Plasmid
extra chromosomal DNA that contains a variety of genes for antibiotic resistance, enzymes, and toxins
Glycocalyx
mediates adherance to surfaces, especially foreign surfaces (eg indwelling catheters) polysacchride
For EXOTOXINS, give the following...?

1. Source
2. Chemistry
3. locations of genes
1. certain species of gram (+) and gram (-) bugs

2. polypeptide

3. plasmid or bacteriophage
For EXOTOXINS, give the following...?

1. Toxicity
2. Antigenicity
3. Source of Vaccines
1. high (fatal dose in order of 1 microgram)

2. induces high titer Abs

3. toxoids are used as vaccines
For EXOTOXINS, give the following...?

1. Heat stability
2. Typical diseases it causes
1. destroyed rapidly at 60 degrees C (EXCEPT staph enterotoxin)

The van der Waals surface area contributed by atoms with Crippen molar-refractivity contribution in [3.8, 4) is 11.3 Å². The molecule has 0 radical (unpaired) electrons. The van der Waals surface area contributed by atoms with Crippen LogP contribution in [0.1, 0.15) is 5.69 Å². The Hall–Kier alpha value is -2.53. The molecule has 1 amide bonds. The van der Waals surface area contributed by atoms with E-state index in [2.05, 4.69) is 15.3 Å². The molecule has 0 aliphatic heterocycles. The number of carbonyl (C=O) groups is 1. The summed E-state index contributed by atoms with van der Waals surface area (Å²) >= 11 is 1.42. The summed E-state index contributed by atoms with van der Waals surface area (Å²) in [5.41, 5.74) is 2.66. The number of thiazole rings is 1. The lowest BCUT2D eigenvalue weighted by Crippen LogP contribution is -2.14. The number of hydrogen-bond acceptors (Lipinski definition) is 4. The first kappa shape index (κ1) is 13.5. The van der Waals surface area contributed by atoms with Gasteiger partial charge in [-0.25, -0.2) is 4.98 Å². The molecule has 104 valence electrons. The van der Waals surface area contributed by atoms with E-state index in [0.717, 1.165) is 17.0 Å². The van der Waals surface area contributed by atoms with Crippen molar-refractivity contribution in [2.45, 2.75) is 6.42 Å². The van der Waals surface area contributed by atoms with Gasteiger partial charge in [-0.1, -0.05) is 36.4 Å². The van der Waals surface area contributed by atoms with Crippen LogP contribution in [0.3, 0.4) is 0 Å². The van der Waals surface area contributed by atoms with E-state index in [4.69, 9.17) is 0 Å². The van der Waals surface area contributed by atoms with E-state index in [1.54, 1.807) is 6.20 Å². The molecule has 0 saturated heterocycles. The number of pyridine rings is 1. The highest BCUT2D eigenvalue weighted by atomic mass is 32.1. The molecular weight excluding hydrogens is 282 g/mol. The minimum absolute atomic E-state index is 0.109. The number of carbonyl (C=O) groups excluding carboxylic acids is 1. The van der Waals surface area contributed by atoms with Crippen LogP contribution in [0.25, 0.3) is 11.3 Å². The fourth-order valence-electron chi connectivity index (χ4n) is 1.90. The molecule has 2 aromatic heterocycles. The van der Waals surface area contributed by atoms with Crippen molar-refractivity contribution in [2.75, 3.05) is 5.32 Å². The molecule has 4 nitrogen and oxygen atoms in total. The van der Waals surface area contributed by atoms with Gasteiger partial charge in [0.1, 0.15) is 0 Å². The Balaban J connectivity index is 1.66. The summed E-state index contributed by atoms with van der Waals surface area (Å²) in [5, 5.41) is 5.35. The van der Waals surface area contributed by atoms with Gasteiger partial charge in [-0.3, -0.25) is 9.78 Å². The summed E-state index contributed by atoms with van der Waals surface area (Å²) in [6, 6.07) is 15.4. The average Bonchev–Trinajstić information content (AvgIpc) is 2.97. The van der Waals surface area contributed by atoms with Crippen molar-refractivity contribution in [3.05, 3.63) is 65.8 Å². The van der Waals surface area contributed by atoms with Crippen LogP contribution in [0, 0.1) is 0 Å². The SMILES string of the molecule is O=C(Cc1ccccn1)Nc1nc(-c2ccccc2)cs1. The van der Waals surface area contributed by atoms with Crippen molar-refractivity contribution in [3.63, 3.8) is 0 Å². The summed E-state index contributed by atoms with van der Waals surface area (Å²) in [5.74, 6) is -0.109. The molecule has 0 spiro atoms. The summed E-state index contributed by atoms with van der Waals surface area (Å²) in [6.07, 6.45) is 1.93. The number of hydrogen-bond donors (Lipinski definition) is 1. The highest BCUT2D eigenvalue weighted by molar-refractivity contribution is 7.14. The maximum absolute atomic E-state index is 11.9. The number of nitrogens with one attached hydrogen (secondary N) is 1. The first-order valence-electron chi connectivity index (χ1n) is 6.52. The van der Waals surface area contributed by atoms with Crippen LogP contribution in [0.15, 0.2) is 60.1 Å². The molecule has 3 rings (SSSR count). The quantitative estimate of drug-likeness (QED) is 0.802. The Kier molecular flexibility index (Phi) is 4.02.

2. Tetanus, botulism, diptheria
Are EXOTOXINS secreted from bacterial cells?
YES
For ENDOTOXINS, give the following...?

1. Source
2. Chemistry
3. Location of Genes
1. cell wall of most gram (+) organisms

2. lipopolysacchride

3. bacterial chromosomes
For ENDOTOXINS, give the following...?

1. Toxicity
2. Clinical Effects
3. Mode of Action
1. low (fatal dose in order of hundreds of micrograms)

2. fever, shock

3. includes TNF and IL-1
For ENDOTOXINS, give the following...?

1. Antigenicity
2. Vaccines
3. Heat Stability
1. poorly antigenic

2. no toxoids formed and no vaccine available

3. stable at 100 degrees
What are typical diseases caused by ENDOTOXINS?
meningococcemia, sepsis by gram negative rods
Are ENDOTOXINS secreted from bacterial cells?
NO